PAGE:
Merckling, Astrid, Alexandre Coninx, Loic Cressot, Stephane Doncieux, and Nicolas Perrin. “State Representation Learning from Demonstration.” ArXiv:1910.01738 [Cs, Stat], September 15, 2019.

In this work, the aim is to learn a low-dimensional state representation from high-dimensional observations of an existing policy with access to the ground-truth state. By providing demonstrations for a range of policies and task setups, the hope is that the inferred state representation is generalisable and complete. This approach differs from most work in SRL in that it is entirely off-policy: the representation is learned from demonstration alone and not from direct interaction with the environment.

For a given task $T^i$ and target policy $\pi^i_{target}$, we can observe trajectories and store them in a dataset $\mathcal{D}^i$ where each element of $\mathcal{D}^i$ is a triple $(I_{t-1},I_{t},a_{t}^{i})$. $I_{t-1}$ and $I_t$ are consecutive high-dimensional observations and $a_{t}^{i}$ is a vector corresponding to the action taken at time $t$.

Given a set of $K$ tasks and associated policies, the aim is to learn a single mapping $\varphi(I_t^i)=\varphi_t^i$, implemented as a neural network. The final state representation used is $(\varphi^i_t,\Delta\varphi^i_t)$ where $\Delta\varphi^i_t=\varphi^i_t-\varphi^i_{t-1}$, since this is deemed likely to be useful for a dynamical system which is described by differential equations. This common representation is then used by $K$ independent head networks $\psi^{1:K}$ which aim to mimic the $K$ policies. We end up with $K$ optimisation problems:

for $i\in{1,…,K}$, where $\theta_i$ are the parameters in both $\varphi$ and $\psi^i$ that contribute to the output of $\psi^i$. Of course, the optimisation problems are not independent because parameters are shared.

The $K$ problems are solved semi-concurrently by iteratively sampling one of them and performing gradient descent on its loss function using a batch of samples from the associated dataset.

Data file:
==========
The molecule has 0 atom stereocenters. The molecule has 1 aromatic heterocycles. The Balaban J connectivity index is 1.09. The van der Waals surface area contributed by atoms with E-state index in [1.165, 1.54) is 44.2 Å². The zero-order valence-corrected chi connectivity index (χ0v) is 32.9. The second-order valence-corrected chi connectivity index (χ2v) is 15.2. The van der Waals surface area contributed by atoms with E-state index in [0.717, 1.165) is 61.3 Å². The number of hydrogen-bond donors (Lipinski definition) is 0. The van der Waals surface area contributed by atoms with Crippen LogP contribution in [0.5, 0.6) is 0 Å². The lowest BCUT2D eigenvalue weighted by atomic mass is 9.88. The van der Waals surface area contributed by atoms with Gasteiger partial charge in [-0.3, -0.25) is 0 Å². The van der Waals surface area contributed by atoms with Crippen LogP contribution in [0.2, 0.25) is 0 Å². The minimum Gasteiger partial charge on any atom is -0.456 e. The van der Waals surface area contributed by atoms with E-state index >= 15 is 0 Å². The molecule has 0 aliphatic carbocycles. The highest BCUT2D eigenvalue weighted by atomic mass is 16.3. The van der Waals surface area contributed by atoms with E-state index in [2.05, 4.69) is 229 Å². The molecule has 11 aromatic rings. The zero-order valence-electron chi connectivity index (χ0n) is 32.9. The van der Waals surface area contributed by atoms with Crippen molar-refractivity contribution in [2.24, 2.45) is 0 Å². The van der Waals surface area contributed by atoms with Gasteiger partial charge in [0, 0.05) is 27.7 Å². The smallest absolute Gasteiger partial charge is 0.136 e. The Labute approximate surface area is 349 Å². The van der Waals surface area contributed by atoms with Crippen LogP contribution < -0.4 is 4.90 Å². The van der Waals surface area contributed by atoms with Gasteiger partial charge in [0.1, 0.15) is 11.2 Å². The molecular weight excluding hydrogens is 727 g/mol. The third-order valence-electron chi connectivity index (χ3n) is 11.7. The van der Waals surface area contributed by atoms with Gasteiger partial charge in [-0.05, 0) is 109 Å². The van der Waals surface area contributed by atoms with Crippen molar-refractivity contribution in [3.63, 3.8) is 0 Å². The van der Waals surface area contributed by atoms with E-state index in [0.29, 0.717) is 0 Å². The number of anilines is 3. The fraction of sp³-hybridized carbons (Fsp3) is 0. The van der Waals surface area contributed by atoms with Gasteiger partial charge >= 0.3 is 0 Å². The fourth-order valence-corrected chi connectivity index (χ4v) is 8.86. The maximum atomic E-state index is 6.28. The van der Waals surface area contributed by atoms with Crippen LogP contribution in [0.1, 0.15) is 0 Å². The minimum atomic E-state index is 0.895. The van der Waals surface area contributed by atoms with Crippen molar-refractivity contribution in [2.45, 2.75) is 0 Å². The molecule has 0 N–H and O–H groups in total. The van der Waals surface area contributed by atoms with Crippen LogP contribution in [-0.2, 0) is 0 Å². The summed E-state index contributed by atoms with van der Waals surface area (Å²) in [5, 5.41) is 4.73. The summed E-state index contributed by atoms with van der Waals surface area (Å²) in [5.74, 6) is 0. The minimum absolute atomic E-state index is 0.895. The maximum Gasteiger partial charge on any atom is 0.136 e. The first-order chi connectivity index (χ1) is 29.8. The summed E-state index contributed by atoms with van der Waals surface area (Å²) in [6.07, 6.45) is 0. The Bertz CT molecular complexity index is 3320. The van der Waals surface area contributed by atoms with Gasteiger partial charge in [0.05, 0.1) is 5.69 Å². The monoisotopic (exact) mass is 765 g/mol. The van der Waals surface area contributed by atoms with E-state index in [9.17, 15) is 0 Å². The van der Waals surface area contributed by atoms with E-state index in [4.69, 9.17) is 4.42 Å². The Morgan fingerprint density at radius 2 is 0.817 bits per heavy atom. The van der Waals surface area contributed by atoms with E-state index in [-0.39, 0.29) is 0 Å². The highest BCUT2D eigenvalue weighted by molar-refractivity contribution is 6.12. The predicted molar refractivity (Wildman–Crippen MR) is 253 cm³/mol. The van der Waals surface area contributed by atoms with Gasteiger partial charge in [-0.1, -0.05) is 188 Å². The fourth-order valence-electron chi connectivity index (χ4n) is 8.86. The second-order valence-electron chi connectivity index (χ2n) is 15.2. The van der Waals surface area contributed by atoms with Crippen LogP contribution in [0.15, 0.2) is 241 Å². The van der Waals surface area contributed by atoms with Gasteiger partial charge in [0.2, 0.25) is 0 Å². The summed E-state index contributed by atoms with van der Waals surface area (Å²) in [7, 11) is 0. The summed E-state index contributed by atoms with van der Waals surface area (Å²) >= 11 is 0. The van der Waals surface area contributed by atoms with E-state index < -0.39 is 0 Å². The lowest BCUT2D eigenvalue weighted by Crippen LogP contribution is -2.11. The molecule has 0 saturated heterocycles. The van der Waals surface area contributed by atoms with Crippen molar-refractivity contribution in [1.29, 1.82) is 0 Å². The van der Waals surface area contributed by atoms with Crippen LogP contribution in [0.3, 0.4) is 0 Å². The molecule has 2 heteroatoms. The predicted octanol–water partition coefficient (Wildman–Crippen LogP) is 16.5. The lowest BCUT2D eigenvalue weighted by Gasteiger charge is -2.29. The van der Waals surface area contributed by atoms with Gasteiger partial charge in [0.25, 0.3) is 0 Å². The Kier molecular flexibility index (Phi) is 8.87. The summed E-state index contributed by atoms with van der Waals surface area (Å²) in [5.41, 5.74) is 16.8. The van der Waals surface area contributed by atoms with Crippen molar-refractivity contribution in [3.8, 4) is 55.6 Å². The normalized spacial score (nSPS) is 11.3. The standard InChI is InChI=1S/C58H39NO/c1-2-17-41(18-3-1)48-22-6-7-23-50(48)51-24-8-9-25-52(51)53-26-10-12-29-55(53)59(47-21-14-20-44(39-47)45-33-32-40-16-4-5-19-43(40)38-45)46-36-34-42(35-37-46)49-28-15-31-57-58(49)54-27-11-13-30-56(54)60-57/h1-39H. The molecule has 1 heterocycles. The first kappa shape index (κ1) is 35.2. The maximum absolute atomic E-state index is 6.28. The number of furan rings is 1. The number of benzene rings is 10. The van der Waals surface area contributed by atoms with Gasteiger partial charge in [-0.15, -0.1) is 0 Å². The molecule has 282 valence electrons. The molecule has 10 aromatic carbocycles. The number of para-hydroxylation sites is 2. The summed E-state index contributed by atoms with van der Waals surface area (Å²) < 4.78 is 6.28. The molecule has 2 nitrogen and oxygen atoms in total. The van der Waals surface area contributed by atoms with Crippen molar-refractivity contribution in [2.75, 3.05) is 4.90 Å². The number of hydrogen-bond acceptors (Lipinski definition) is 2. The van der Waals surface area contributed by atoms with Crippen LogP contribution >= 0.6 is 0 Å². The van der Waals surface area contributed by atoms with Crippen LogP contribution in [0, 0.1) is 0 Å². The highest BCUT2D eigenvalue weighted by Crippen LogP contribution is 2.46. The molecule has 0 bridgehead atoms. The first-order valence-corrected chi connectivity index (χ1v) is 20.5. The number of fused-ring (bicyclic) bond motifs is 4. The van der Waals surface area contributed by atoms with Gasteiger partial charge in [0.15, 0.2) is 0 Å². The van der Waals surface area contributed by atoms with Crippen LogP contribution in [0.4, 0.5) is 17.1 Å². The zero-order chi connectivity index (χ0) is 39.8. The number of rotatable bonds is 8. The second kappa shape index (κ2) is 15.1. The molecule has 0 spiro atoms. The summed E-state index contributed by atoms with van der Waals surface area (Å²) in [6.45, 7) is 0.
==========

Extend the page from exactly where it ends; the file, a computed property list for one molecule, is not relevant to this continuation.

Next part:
The experimental task is that of moving a 2D robotic arm to a goal location. Observations consist of images with added noise and distractors. Key findings:

  • Asymptotic performance pretty much matches using the ground-truth state if no noise or distractors are used, but falls below when they are added. The method far outperforms using an autoencoder-based representation (which does not work at all in the noisy case), and offers a smaller advantage over using PCA.
  • Performance increases incrementally as the allowed size of the representation is increased between $16$ and $48$, but begins to decrease again at $128$, and reaches zero at $4096$ (equal to image size).

Muharram, M., and G.D. Smith. “Evolutionary Constructive Induction.” IEEE Transactions on Knowledge and Data Engineering 17, no. 11 (November 2005): 1518–28.

A genetic programming (GP) toolkit called GPSys is used to synthesise nonlinear attributes using the arithmetic operators ($+,-,\div,\times$) and a set of original features for a decision tree learner, deployed on five classification problems. Various fitness functions are examined, mostly based on Gini coefficient, information gain or a combination of the two. The evolved attributes enable better performance, and significantly more compact trees, compared with using the original features. A couple of examples are given of intuitively-useful attributes being discovered automatically.

On one of the datasets, this hybrid approach of GP and decision tree is shown to be more effective than simply using a GP alone to evolve a rule set from the original features. It is suggested that this is because rule evolution requires useful features to be synthesised separately for each use, whereas the hybrid allows them to be easily reused in multiple parts of the decision logic.

Stone, Peter, and Manuela Veloso. “Multiagent Systems: A Survey from a Machine Learning Perspective:” Fort Belvoir, VA: Defense Technical Information Center, December 4, 1997.

Multiagent systems (MAS) have several advantages including speed (from parallelism), robustness and scalability, and potential ease-of-programming compared with global control.